Heir to the Disney throne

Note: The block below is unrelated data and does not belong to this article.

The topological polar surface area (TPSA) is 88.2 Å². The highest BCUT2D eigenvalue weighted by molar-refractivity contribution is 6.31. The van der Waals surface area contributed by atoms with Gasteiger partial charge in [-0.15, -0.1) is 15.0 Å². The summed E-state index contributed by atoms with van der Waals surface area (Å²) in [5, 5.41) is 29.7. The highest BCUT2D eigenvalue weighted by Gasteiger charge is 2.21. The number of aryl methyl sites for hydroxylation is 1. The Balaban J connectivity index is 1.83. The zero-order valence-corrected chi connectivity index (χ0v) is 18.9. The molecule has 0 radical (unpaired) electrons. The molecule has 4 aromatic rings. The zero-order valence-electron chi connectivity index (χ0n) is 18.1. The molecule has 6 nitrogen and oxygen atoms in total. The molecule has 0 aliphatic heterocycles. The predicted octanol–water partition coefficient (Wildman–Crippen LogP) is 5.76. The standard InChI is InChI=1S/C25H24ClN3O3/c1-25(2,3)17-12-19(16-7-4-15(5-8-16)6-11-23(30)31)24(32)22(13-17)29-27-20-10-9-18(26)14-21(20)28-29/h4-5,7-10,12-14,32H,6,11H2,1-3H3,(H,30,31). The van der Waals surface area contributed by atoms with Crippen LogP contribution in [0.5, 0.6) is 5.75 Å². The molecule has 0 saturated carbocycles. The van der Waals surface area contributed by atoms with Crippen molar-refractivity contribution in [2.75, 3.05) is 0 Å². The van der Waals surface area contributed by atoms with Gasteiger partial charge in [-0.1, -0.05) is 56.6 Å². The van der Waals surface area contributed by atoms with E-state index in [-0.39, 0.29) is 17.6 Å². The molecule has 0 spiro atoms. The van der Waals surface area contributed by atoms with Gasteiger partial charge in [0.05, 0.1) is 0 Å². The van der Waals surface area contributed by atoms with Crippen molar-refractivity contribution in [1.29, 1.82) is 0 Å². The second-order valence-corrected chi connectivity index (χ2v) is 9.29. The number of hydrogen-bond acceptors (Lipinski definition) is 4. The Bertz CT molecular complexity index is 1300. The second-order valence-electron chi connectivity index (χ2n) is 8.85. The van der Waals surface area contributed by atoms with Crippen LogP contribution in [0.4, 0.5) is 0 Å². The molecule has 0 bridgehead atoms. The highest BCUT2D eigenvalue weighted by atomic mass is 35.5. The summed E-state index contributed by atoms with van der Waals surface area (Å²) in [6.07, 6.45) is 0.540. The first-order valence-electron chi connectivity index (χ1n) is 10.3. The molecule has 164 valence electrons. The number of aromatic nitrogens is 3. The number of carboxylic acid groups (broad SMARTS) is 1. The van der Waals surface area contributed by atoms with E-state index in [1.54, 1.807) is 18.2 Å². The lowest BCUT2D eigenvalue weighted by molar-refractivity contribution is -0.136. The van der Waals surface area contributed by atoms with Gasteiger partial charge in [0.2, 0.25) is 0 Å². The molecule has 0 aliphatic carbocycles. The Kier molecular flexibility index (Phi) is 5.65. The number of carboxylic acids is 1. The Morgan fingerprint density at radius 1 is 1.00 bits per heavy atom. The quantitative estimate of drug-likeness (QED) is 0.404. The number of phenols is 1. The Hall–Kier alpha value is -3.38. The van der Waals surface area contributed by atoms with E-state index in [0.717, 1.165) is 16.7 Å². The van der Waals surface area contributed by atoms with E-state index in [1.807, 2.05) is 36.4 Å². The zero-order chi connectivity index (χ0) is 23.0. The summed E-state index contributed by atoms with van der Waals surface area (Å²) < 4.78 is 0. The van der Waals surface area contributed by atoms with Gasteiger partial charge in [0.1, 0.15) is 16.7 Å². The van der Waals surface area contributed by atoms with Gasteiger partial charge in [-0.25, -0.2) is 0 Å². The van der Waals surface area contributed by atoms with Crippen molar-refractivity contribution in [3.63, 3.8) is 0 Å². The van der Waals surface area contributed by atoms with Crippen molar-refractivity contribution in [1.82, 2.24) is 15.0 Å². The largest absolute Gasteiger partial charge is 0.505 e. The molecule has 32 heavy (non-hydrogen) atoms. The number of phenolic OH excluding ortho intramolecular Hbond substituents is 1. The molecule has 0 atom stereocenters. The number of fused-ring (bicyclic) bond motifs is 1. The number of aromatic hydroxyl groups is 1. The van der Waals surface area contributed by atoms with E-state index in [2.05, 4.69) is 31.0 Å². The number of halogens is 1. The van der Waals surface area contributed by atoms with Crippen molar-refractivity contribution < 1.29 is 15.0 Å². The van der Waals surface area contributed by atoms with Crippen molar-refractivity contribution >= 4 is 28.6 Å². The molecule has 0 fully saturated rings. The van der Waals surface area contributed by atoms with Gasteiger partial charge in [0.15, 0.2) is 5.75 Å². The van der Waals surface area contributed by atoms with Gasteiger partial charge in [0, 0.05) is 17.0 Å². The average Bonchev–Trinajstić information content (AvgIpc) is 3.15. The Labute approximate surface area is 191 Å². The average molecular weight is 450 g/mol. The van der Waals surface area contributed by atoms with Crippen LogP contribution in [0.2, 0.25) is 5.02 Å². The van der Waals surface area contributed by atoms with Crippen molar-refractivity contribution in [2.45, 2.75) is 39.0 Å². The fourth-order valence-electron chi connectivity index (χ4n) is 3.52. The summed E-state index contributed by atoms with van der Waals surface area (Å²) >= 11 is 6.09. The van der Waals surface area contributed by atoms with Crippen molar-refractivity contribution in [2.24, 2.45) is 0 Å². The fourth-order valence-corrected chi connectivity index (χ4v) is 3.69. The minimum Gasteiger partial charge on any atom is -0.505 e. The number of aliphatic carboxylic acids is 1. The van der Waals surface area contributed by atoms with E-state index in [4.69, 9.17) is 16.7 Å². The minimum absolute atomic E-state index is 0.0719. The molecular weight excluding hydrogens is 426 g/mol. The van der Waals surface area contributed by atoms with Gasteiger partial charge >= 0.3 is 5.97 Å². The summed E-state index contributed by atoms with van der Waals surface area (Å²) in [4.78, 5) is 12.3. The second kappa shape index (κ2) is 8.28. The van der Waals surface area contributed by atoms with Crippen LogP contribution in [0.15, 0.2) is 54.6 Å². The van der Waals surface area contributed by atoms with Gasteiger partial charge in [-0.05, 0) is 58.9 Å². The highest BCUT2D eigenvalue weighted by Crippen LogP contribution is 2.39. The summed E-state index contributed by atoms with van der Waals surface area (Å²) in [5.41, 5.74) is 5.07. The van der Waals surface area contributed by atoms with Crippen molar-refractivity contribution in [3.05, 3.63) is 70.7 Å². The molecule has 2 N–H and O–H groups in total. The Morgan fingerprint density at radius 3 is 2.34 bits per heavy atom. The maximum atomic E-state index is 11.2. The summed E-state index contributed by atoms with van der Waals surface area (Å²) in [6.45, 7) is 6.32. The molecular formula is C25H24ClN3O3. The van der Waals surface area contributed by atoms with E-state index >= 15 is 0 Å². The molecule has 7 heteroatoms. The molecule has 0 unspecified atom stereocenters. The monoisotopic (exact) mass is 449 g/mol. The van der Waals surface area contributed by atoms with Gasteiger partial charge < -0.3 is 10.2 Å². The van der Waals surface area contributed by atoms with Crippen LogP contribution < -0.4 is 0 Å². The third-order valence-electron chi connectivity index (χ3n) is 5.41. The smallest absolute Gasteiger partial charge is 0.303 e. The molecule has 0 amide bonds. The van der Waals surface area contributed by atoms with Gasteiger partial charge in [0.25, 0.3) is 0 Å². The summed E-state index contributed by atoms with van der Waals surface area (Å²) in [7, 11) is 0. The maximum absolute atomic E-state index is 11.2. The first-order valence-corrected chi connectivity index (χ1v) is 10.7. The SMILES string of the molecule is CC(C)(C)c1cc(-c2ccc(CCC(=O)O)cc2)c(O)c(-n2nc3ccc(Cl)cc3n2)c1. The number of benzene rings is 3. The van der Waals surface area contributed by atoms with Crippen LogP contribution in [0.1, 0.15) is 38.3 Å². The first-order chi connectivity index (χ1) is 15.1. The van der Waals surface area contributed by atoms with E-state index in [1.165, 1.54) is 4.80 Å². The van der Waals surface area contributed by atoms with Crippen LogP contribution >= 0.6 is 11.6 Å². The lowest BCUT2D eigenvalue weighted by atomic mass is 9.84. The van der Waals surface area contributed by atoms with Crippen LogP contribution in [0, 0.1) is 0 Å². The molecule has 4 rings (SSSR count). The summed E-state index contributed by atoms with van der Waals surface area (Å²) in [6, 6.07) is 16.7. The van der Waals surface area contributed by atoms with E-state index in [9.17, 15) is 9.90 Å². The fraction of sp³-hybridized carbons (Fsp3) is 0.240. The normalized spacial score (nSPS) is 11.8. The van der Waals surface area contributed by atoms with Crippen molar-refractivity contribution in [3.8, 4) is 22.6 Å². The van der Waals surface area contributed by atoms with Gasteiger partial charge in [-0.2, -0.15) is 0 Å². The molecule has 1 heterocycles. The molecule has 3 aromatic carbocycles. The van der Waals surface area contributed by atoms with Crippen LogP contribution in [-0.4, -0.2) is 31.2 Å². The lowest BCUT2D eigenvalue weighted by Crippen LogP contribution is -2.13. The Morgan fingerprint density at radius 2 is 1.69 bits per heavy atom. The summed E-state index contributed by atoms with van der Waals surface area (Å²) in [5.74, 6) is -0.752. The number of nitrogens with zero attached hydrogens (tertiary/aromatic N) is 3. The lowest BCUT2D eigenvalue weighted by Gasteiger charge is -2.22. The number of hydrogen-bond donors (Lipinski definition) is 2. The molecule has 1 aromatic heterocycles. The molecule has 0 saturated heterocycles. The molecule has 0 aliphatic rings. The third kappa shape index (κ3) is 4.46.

On a table in front of John Lasseter, arranged in an arc within easy vroom-vroom reach, are a set of tiny die-cast models of the characters from Cars, the animated blockbuster opening next Friday that is his latest proud creation.They're not your average executive toys. But then Lasseter is not your average executive.The filmmaker and chief creative officer for Disney-Pixar, the burly man who brought Toy Story and A Bug's Life to kids big and small, has been dubbed "the new Walt Disney" for his pioneering work with computer-generated animation.He's sitting in a viewing box high above Loew's Motor Speedway, home of NASCAR racing. He has lots to be proud of, but at the moment nothing consumes him more than the cars he had toy company Mattel make to his exact specifications.There's the 1951 blue Hudson Hornet, voiced by Paul Newman, who even as Lasseter speaks is zooming a full-sized version around the track below. There's the red stock car voiced by Owen Wilson, complete with the fake "Rust-eze" promotional sticker. There's the curvy blue Porsche 911 Carrera, voiced by Bonnie Hunt. In all, about a dozen toys cars are lined up for Lasseter, who couldn't be happier. Dressed in a red Hawaiian shirt adorned with CarsLasseter bristles when a journalist refers to them as Hot Wheels."Hot Wheels are slighter smaller," he corrects, his eyebrows rising above his wire eyeglasses. "They're 1/64 scale. These are what they call 1/55 scale. We said, `Let's make them a little bigger, so you can get the detail into the characters.' And they've done a great job in making them. The scale is accurate to the movie."Details aren't just important to Lasseter, a married father of five sons; they're the whole thing. You either get them right, or you go home without your dinner."I'm a geek," he proudly states. "I get into the details and I love them. One line said wrong in a film means the whole movie loses its credibility to me."That goes double for how a movie looks. Each computer-generated Pixar film typically takes four years to make, an eternity in Hollywood terms, but it could be said that Lasseter has been thinking about making a movie like Cars for nearly 40 of his 49 years.He remembers the day in 1968 when Hot Wheels first came to his hometown of Whittier, Calif. (he now calls Sonoma home), and he had to have them. In the worst way."I just remember the first time I went down with my allowance to this department stores and its little toy shop. And there was a big Hot Wheels display. I bought two cars. I still have 'em. I got the Camaro and the Silhouette, and the first time I dropped them down the track and saw the speed they went it was, `Awwww!' I was hooked for years. This is one of the fun things about my job, the toy side of it. I love it."It's like when Toy Story was finally done, because I brought my love of toys to that movie. And to finally have toys made of the characters, I couldn't believe it. It was so great."Everything in Lasseter's world these days is either great or "so great." He's not just excited, he's "exceptionally excited." And could you blame him?Last month, in a move that FortuneThe deal also named Lasseter as creative chief of both Disney and Pixar, essentially giving him last word on everything that squeaks, barks, meows or beeps at the Mouse House. Hence the "new Disney" tag for Lasseter, one heard often in a day spent talking to the on-screen and off-screen talent behind Cars. "John being there brings Disney back to Disney," says actress Hunt, voicing a common sentiment.Funny then, that Disney once fired him. As an eager young animator in the late 1980s, an officious boss cast him out from the kingdom after he stepped on too many corporate toes pitching a computer-drawn cartoon called The Brave Little Toaster (later a big success both theatrically and as a video rental, made after Lasseter's departure). Lasseter decamped to Lucasfilm, home of the Star Wars franchises, a good move for a kid who had lined up in 1977 for six hours to see the original Star Wars on the screen at Mann's Chinese Theatre in Hollywood. He fell in with a computer animation team called the Lucasfilm Computer Division that was working on ground-breaking movie magic. An early triumph was the animated knight that pops out of a stained glass window in Young Sherlock Holmes (1987), the character hailed as the first to be entirely computer generated. characters, he grins like a kid who just discovered ice cream. He shows off the metal suitcase used to carry his cars around, which he custom designed with rubber padding, each car in its own perfect space. magazine described as "Nemo swallowing the whale," the Walt Disney company paid $7.4 billion (U.S.) to acquire Pixar Animation Studios, the computer-driven fun factory that Lasseter co-founded, which over the past 20 years has usurped Disney's cartoon crown. Pixar movies now outrank the creations of the company of Mickey, Goofy and Minnie in both critical kudos and box-office receipts.